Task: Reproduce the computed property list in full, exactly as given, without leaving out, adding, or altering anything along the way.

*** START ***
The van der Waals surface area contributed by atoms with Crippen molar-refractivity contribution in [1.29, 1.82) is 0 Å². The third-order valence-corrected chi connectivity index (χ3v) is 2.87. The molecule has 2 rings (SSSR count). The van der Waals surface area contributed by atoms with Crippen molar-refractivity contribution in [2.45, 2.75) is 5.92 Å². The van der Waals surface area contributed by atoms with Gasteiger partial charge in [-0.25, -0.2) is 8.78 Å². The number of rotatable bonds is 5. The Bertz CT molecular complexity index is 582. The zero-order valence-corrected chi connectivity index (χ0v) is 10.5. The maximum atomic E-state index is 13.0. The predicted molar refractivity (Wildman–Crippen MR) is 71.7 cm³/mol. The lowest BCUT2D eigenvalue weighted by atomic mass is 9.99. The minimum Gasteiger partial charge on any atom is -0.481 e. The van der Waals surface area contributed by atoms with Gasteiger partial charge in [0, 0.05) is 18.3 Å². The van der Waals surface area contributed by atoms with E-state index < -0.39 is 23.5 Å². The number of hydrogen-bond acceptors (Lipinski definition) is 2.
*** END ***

The van der Waals surface area contributed by atoms with Crippen molar-refractivity contribution in [1.29, 1.82) is 0 Å². The third-order valence-corrected chi connectivity index (χ3v) is 2.87. The molecule has 2 rings (SSSR count). The van der Waals surface area contributed by atoms with Crippen molar-refractivity contribution in [2.45, 2.75) is 5.92 Å². The van der Waals surface area contributed by atoms with Gasteiger partial charge in [-0.25, -0.2) is 8.78 Å². The number of rotatable bonds is 5. The Bertz CT molecular complexity index is 582. The zero-order valence-corrected chi connectivity index (χ0v) is 10.5. The maximum atomic E-state index is 13.0. The predicted molar refractivity (Wildman–Crippen MR) is 71.7 cm³/mol. The lowest BCUT2D eigenvalue weighted by atomic mass is 9.99. The minimum Gasteiger partial charge on any atom is -0.481 e. The van der Waals surface area contributed by atoms with Gasteiger partial charge in [0, 0.05) is 18.3 Å². The van der Waals surface area contributed by atoms with E-state index < -0.39 is 23.5 Å². The number of hydrogen-bond acceptors (Lipinski definition) is 2.